A business man, speaking of one of the most pushing and active men in his employ said to me recently, “He does a lot of work but spoils much of it. He will work like a tiger to get a lot of things done, to make a record in output, but he botches so many things that the net result of his work is not nearly so effective as is that of others who do not make half the splurge, the push and noise that he makes.
Now to have to do a lot of work in order to make a big show does not amount to anything. Lack of thoroughness, of completeness, makes it worse than useless. People who make a splurge, young men with spasmodic enthusiasm, spasmodic effort however great, however spectacular, do not get the confidence of level-headed men.
It is the man who does everything he undertakes just as well as it can be done; who takes a pride in putting the hallmark of excellence upon everything that passes through his hands; the man who does not have to do his work over and over again, but who starts well and does everything to a finish, who is quiet, energetic and industrious, this is the sort of a man that comes out best in the end.
I once knew a carpenter who was engaged to do a cheap job for a customer, who told him distinctly that he was not to put good work into it, because he didn’t want to pay much for it. When the customer returned home he was surprised to find that the carpenter had done a superb job, just as though it was to be seen by everybody instead of being in an out-of-the-way place, where cheaper work would have answered just as well.
He expressed his surprise when the carpenter asked only a very small sum for his work. “But,” said the carpenter, “you didn’t expect to have to pay me for doing the kind of a job I have done, and I don’t expect to be paid for it. The extra effort and time I put into the work for the effect upon myself. I couldn’t afford to demoralize myself by doing a poor job.”
Is it any wonder that when other carpenters are hunting a job, this man has more jobs than he can do? Apart from the fact that doing his work in a superb way makes a man an artist and largely increases his earning power, there is nothing else quite like the satisfaction that comes to one from the consciousness of doing the very best thing possible to him.
What a sense of well being we experience after we have done a superb day’s work, when we have shown ourselves to be the master in every detail of the day, when we are conscious that we have been artists instead of artisans in everything we have touched. What a glow of happiness fills our very being when we feel that we have lived a masterful day, that we have not played at life, that through the high quality of work we’ve put into it the day has been a red-letter day in our lives, a mile-post in our career.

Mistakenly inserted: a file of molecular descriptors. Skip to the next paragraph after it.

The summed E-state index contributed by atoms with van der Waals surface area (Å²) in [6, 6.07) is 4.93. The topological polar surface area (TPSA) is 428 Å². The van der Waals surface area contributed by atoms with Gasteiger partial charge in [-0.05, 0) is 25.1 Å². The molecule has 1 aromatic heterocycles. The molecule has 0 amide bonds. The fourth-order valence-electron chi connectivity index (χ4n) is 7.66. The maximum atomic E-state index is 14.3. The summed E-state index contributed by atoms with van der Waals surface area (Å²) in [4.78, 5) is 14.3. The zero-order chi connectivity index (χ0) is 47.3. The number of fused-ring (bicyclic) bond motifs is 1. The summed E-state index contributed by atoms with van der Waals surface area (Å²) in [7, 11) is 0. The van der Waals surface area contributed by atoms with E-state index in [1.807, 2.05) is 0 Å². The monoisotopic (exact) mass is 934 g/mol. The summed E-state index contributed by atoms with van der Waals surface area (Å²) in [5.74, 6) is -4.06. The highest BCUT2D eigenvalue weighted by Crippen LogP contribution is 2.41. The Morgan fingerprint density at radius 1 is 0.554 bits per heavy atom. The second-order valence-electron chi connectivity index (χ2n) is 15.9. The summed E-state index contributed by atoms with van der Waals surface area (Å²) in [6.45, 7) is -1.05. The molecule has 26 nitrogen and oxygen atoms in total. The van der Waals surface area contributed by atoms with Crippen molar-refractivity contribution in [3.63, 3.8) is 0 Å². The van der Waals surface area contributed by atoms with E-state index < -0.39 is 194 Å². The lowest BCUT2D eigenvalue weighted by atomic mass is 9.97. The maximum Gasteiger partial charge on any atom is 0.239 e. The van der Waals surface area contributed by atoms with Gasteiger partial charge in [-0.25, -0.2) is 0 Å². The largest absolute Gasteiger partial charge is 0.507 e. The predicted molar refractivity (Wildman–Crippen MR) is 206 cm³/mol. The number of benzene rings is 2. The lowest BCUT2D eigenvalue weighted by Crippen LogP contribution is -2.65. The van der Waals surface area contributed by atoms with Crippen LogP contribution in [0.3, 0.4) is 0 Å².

On the other hand, when we have done a poor day’s work, when things have been at sixes and sevens, because we dawdled or idled, when our efforts have been weak, ineffective, unscientific, inefficient, when we have done our work in a slovenly, slipshod way, or at best in an indifferent, half-hearted way, we have a feeling of condemnation, of humiliation, of disappointment, of regret.
We are dissatisfied, disgusted with ourselves because we have used the magnificent machinery at our command during the day to turn out poor work, a botched job. We know we have made a daub of what we might have made a masterpiece, and this is hell enough—to feel that we have accepted inferiority from ourselves when we should have demanded superiority.
If you are not humiliated by a poorly done job, an indifferent day’s work; if you are satisfied with the botched and slovenly; if you are not particular about quality in your work, in your environment, in your personal habits, then you must expect to take a second or third rate place, to fall back into the rear of life’s procession.
I know a writer for a newspaper and cheap periodicals who tells me that he is nothing but a hackwriter anyway, that he doesn’t pretend to be anything else; he says he is just trying to make any sort of a living, and is not concerned about the accuracy or quality of the stuff he turns out so long as he gets paid for it. He doesn’t seem to know what it is to take pride in his work or what it means to demoralize himself by putting only his second-best into it.